Indiana is a no-fault workers’ compensation state. That means that the investigation into what happened won’t focus heavily on who was at fault for the accident. Instead, it looks to make sure there truly was a workplace accident and that the injuries the victim suffers truly will prohibit them from working their normal job duties.
You can still obtain workers’ compensation benefits even if you were breaking company rules. However, it’s always in your best interest to use all safety materials and follow protocol to prevent workplace accidents in the first place.
What Is Indiana’s Exclusive Remedy Provision?
Workers’ compensation covers medical expenses and wage losses. However, if you want to pursue other areas of financial damages, such as pain and suffering, through a personal injury case, you will have to prove that another party was at-fault for the accident to pursue non-economic damages.
Because of Indiana’s exclusive remedy provision in the Indiana Workers’ Compensation Act, employees cannot pursue other types of cases against their employer even if their employer caused the accident that resulted in the employee’s injuries.
Likewise, injured workers cannot pursue cases against their coworkers if the coworker’s negligence caused the accident. In both cases of the employer and the coworker causing the accident, pursuing a workers’ compensation claim is your only option for recovering financially from the incident.
Like many parts of the law, there can be exceptions to the exclusive remedy provision, which means you should discuss the matter with an Indiana workers’ compensation attorney to be certain you’re proceeding in the best way.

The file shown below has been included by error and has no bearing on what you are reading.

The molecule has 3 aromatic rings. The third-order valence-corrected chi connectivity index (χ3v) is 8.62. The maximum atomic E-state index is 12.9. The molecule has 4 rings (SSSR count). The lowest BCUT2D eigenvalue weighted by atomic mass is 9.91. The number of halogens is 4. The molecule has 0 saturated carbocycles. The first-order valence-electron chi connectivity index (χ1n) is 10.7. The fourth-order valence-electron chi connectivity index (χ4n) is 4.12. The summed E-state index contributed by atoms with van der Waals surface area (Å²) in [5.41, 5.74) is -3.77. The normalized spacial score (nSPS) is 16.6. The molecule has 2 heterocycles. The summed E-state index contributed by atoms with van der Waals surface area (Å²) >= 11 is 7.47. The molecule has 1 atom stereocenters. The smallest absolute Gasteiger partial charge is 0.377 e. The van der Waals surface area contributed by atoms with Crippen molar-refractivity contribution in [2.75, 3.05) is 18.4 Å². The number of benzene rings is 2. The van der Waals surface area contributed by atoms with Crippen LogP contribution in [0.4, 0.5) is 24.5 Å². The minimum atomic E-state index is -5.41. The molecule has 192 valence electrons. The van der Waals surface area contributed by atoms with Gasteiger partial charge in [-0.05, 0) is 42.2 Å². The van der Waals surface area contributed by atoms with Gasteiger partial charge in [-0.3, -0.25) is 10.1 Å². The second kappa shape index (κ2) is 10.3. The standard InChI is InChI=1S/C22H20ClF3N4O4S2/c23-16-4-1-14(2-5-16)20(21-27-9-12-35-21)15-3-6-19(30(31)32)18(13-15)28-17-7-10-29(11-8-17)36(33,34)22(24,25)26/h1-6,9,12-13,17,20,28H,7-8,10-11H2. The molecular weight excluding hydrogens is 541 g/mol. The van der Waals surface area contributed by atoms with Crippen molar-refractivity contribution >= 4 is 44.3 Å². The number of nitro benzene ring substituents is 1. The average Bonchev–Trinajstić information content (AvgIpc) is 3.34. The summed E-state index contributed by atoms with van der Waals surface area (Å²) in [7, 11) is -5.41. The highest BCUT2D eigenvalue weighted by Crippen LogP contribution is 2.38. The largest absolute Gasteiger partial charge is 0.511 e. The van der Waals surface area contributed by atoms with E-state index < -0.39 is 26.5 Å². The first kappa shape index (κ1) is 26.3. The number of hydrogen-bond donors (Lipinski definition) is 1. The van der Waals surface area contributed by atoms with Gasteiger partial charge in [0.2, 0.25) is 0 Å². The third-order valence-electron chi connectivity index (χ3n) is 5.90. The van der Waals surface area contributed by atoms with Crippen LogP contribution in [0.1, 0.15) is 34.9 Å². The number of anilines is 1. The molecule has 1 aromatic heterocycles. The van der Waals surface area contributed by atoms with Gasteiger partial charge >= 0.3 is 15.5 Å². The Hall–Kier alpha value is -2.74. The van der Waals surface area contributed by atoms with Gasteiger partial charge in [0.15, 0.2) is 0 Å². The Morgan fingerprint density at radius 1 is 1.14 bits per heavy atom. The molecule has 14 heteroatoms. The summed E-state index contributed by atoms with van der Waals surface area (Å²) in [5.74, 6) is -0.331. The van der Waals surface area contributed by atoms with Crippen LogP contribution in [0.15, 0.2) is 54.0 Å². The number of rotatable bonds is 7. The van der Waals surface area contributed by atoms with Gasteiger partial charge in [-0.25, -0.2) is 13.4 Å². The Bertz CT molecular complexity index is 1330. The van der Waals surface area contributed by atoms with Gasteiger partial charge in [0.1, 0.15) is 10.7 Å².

Gross Negligence and Workers’ Compensation Claim Denial
The injuries you sustain for a workers’ compensation claim must have been suffered by accident. That means that you did not mean to do so. The accident must also take place in the course of employment.
That’s not to say that an accident has to take place. There does not need to be a specific moment or instance where you suffer injury. But your injuries have to be suffered by accident. Workers’ compensation is not about a specific event but a bodily injury that took place in the course of the victim’s employment.
Willfully or intentionally putting yourself in harm’s way could be classified as gross negligence. In that case, the insurance company can legally deny your workers’ compensation claim.
Other reasons why your claim might be denied, include:
- Your injuries were self-inflicted
- You were intoxicated or under the influence of drugs
- You were committing an offense, such as trespassing
- Knowingly failing to use safety equipment or appliances
- Knowingly disobeying a written safety rule that is posted clearly in view in a place of work
- You failed to perform a statutory duty
If your claim has been denied, you can appeal the decision within 30 days from the date of denial. In that case, the Indiana Workers’ Compensation Board will review the case.
In these situations, it’s wise to seek an attorney to guide you through the process of appealing the decision and filing the necessary evidence that proves your situation was not a reason for claim denial.
Complicated Workers’ Compensation Claims
Some workers’ compensation claims are clear and simple, such as a person slipping on wet floors inside their place of employment. But not all cases are that clear. Think about if you were driving to pick up catering for an event and suffer a car accident. It might be more challenging to prove you were driving for work purposes.
The more complicated your workers’ compensation claim, the more important it is to have an attorney review your case and offer advice. Injuries in which you are not following company policy are a good example of a more complicated workers’ compensation claim.
Schedule a free consultation with Stewart & Stewart now to protect your rights and benefits.